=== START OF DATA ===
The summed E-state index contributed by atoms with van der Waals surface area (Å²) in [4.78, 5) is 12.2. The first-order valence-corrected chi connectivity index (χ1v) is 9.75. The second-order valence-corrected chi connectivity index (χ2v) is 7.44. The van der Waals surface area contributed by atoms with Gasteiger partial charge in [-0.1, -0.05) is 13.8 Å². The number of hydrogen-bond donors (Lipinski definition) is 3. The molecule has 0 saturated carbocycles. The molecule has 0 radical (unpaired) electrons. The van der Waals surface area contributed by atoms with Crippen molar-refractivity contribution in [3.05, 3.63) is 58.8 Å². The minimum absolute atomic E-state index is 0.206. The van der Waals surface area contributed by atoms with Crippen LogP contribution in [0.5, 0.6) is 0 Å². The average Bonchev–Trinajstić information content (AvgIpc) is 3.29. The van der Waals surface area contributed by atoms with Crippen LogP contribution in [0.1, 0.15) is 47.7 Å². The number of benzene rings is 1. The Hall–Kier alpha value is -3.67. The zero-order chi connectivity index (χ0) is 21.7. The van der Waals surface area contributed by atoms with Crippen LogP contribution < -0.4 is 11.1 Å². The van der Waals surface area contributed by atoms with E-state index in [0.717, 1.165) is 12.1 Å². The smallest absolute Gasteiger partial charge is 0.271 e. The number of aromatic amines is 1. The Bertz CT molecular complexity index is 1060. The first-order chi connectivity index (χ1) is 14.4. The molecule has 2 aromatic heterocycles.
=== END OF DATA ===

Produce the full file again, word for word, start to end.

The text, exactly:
The summed E-state index contributed by atoms with van der Waals surface area (Å²) in [4.78, 5) is 12.2. The first-order valence-corrected chi connectivity index (χ1v) is 9.75. The second-order valence-corrected chi connectivity index (χ2v) is 7.44. The van der Waals surface area contributed by atoms with Gasteiger partial charge in [-0.1, -0.05) is 13.8 Å². The number of hydrogen-bond donors (Lipinski definition) is 3. The molecule has 0 saturated carbocycles. The molecule has 0 radical (unpaired) electrons. The van der Waals surface area contributed by atoms with Crippen molar-refractivity contribution in [3.05, 3.63) is 58.8 Å². The minimum absolute atomic E-state index is 0.206. The van der Waals surface area contributed by atoms with Crippen LogP contribution in [0.5, 0.6) is 0 Å². The average Bonchev–Trinajstić information content (AvgIpc) is 3.29. The van der Waals surface area contributed by atoms with Crippen LogP contribution in [0.1, 0.15) is 47.7 Å². The number of benzene rings is 1. The Hall–Kier alpha value is -3.67. The zero-order chi connectivity index (χ0) is 21.7. The van der Waals surface area contributed by atoms with Crippen LogP contribution < -0.4 is 11.1 Å². The van der Waals surface area contributed by atoms with E-state index in [0.717, 1.165) is 12.1 Å². The smallest absolute Gasteiger partial charge is 0.271 e. The number of aromatic amines is 1. The Bertz CT molecular complexity index is 1060. The first-order chi connectivity index (χ1) is 14.4. The molecule has 2 aromatic heterocycles.